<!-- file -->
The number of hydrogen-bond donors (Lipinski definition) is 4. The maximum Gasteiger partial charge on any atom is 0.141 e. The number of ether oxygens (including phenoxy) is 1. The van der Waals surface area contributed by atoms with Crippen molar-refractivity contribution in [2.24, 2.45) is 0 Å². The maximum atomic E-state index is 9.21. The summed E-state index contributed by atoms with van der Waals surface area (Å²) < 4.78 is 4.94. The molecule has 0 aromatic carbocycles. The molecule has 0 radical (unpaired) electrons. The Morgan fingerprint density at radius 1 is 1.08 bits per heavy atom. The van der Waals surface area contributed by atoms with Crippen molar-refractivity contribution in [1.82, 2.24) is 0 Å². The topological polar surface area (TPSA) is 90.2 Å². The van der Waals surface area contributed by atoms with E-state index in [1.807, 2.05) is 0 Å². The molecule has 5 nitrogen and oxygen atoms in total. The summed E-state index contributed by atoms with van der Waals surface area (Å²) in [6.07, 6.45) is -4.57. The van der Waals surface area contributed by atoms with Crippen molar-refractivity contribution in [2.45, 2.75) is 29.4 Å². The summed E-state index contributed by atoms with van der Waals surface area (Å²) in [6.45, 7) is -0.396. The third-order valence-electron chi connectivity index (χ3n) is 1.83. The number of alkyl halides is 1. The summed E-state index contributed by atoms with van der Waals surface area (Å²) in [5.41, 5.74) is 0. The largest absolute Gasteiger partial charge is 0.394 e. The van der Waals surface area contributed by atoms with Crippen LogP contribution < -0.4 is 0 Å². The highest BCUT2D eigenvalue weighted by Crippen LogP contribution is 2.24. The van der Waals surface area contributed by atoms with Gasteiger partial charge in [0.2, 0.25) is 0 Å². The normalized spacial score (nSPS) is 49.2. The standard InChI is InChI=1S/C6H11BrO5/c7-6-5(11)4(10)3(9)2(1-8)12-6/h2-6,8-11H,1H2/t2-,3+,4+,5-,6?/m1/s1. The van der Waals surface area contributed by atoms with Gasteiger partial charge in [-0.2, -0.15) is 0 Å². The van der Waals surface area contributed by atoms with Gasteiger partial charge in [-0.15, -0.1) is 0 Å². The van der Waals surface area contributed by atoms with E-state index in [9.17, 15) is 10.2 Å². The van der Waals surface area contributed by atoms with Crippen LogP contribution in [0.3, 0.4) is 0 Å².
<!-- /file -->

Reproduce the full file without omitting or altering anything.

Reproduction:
The number of hydrogen-bond donors (Lipinski definition) is 4. The maximum Gasteiger partial charge on any atom is 0.141 e. The number of ether oxygens (including phenoxy) is 1. The van der Waals surface area contributed by atoms with Crippen molar-refractivity contribution in [2.24, 2.45) is 0 Å². The maximum atomic E-state index is 9.21. The summed E-state index contributed by atoms with van der Waals surface area (Å²) < 4.78 is 4.94. The molecule has 0 aromatic carbocycles. The molecule has 0 radical (unpaired) electrons. The Morgan fingerprint density at radius 1 is 1.08 bits per heavy atom. The van der Waals surface area contributed by atoms with Crippen molar-refractivity contribution in [1.82, 2.24) is 0 Å². The topological polar surface area (TPSA) is 90.2 Å². The van der Waals surface area contributed by atoms with E-state index in [1.807, 2.05) is 0 Å². The molecule has 5 nitrogen and oxygen atoms in total. The summed E-state index contributed by atoms with van der Waals surface area (Å²) in [6.07, 6.45) is -4.57. The van der Waals surface area contributed by atoms with Crippen molar-refractivity contribution in [2.45, 2.75) is 29.4 Å². The summed E-state index contributed by atoms with van der Waals surface area (Å²) in [6.45, 7) is -0.396. The third-order valence-electron chi connectivity index (χ3n) is 1.83. The number of alkyl halides is 1. The summed E-state index contributed by atoms with van der Waals surface area (Å²) in [5.41, 5.74) is 0. The largest absolute Gasteiger partial charge is 0.394 e. The van der Waals surface area contributed by atoms with Crippen LogP contribution < -0.4 is 0 Å². The highest BCUT2D eigenvalue weighted by Crippen LogP contribution is 2.24. The van der Waals surface area contributed by atoms with Gasteiger partial charge in [0.2, 0.25) is 0 Å². The normalized spacial score (nSPS) is 49.2. The standard InChI is InChI=1S/C6H11BrO5/c7-6-5(11)4(10)3(9)2(1-8)12-6/h2-6,8-11H,1H2/t2-,3+,4+,5-,6?/m1/s1. The van der Waals surface area contributed by atoms with Gasteiger partial charge in [-0.2, -0.15) is 0 Å². The van der Waals surface area contributed by atoms with Gasteiger partial charge in [-0.15, -0.1) is 0 Å². The van der Waals surface area contributed by atoms with E-state index in [9.17, 15) is 10.2 Å². The van der Waals surface area contributed by atoms with Crippen LogP contribution in [0.3, 0.4) is 0 Å².